I would watch Top of the Pops with a religious devotion at 7:30 every Thursday evening. I loved this show with a passion. Almost forty years later I can still see a picture of the DJ, Jimmy Savile, standing in front of a large chart of the top twenty, circa 1966, and am able to sing a line from every entry. Such familiarity with the music of the time could not, however, have prepared me for the whirlwind, the tidal wave, the earthquake, the force of nature that was Jimi Hendrix.
The Jimi Hendrix Experience appeared on Top of the Pops in December of 1966 and changed everything. Hendrix had transformed ‘Hey Joe’, an old folk song, and propelled it by the elegant ferocity of his guitar playing into a sassy, bluesy vehicle of awesome power. His vocal was as sulky and offhand as it was passionate and openly sexual, and as the three-piece band stormed through the three-minute song, I imagined everyone in whole country in front of their tellys sitting bolt upright in their chairs.
Wow! What the fuck was that?
It seemed only days later that he would be booked to appear at the Club A Go-Go, originally a jazz club above some street shops in Percy Street. The excitement in the town is palpable. I am technically too young to gain admission to a nightclub, but because of my height I can easily pass for eighteen. I have brought a change of clothes in my schoolbag, a pair of Levi’s and a white Ben Sherman shirt with a button-down collar. These are the ‘coolest’ clothes I have, and look fine under my school overcoat. I change out of my uniform in the toilets at the Central Station, trying not to breathe. The lavatory is foul with the pungent stench of urine and sadness. I dress with mesmeric slowness, not wanting to drop any of my clothes on the filthy floor, beneath a faded Ministry of Health poster warning of the dangers of VD. Some hope! I still haven’t come close to having sex. There are no girls at school, and most of my evenings are taken up travelling home on trains and buses. When I do get home, I usually have a punitive amount of work to do, and when on those rare opportunities I do meet girls I am painfully shy and haven’t a clue what to say. But the other reason is music; I already have my passion. I stow my bag in the lockers at the station and set off at a brisk pace for Percy Street, breathing in the crisp air of the evening in grateful gulps and anticipating something extraordinary.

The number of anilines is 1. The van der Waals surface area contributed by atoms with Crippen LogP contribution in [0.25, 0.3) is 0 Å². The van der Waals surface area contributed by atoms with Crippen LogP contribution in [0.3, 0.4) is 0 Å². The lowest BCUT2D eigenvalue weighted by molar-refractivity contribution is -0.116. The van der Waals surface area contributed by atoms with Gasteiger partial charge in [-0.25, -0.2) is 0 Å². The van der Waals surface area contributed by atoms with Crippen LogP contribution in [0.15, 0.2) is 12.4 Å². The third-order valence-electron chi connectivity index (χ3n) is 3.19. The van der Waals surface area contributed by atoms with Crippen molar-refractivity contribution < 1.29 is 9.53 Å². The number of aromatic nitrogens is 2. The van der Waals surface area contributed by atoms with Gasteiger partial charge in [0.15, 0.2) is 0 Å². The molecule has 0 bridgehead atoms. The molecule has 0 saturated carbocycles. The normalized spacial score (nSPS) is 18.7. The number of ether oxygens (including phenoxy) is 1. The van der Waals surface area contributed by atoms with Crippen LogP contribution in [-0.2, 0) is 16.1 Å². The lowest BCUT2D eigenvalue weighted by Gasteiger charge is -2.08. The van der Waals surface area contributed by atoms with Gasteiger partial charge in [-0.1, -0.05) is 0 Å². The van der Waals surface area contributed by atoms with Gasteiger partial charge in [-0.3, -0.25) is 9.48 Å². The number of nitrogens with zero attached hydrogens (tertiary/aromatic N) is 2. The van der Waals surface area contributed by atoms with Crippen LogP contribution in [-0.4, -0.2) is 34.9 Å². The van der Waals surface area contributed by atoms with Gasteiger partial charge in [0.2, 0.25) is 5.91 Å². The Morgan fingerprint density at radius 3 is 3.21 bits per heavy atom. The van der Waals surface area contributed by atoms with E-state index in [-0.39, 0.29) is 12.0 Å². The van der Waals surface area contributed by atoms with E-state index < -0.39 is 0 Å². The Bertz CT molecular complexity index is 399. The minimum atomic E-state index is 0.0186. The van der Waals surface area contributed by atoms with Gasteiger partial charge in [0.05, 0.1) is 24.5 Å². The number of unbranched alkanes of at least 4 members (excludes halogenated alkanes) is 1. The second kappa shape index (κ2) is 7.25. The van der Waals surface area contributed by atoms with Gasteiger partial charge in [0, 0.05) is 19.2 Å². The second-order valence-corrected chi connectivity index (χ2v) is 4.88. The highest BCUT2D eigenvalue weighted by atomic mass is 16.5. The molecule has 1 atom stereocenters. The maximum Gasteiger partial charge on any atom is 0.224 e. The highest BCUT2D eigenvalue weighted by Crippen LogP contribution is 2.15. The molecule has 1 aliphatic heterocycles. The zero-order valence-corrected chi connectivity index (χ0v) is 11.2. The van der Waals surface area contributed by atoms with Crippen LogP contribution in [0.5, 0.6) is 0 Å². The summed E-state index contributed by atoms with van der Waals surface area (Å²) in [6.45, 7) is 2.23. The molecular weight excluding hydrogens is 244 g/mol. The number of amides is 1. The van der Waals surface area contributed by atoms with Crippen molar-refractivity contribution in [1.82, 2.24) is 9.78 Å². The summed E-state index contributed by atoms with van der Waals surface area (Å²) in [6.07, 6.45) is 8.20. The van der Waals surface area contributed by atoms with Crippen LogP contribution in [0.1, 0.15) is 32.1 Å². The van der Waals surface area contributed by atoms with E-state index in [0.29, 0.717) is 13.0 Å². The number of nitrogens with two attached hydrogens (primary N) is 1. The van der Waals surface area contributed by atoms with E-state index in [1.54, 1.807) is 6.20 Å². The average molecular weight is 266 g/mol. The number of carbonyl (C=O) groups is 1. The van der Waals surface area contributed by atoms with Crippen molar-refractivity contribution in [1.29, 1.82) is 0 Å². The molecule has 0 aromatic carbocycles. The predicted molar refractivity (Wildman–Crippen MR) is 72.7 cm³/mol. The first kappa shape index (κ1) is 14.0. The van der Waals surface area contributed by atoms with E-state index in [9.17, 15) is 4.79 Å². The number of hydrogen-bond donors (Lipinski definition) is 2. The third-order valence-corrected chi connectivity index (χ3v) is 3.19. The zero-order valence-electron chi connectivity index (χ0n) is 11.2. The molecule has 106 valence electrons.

There is a long queue stretching around the corner. I tuck myself into the end of the line and wait. I imagine I’m one of the youngest people there, although my height allows me some anonymity in the crowd. They are mainly boys, dressed much the same as me, although a few dandified ‘exotics’ have managed to purchase Afghan coats and are sprouting droopy Zapata moustaches and spiffy desert boots. The girls all have the same style, hair parted severely in the middle and falling in lank sheets to the shoulders of black leather coats. There is an atmosphere of seriousness, though, that pervades the crowd, as if we are about the witness an event of high cultural significance. Hendrix will play two sets. I manage to scrape in for the first one, which is fortunate, as I would have had to find some convincing excuse to stay out so late for the second. My parents have no idea where I am, and I have no wish to tell them. One of the dividends of my alienation is that I don’t have much explaining to do and am pretty much left to my own devices.
The club is tiny and I secure a pitch for myself halfway between the stage and the back wall. I will have no trouble seeing. The band of course are late. The crowd waits patiently.
They say that ‘If you remember the sixties, then you weren’t there.’ Well, much the same could be said of this gig. The Jimi Hendrix Experience was an overwhelming, deafening wave of sound that simply obliterated analysis. I think I remember snatches of ‘Hey Joe’ and ‘Foxy Lady’, but that event remains a blur of noise and breathtaking virtuosity, of Afro’d hair, wild clothes, and towers of Marshall amplifiers. It was also the first time I’d ever seen a black man. I remember Hendrix creating a hole in the plaster ceiling above the stage with the head of his guitar, and then it was over.
I lay in my bed that night with my ears ringing and my worldview significantly altered.
From Broken Music: a Memoir by Sting, copyright 2003 by steerpike (Overseas) Limited. Used by permission of The Dial Press/Dell Publishing, a division of Random House, Inc. Sting’s impressive retrospective of his younger years, a wonderful experiment in which the songwriter breaks out of the short rhyming couplets to write an eloquent novel.
Sting was the singer, bass player and lyrics composer for the British rock group The Police, which released huge hits like ‘Every Breath you Take’, ‘Roxanne’ and ‘Message in a Bottle’. In the mid-1980s he launched a very successful solo career. His latest CD is entitled Sacred Love.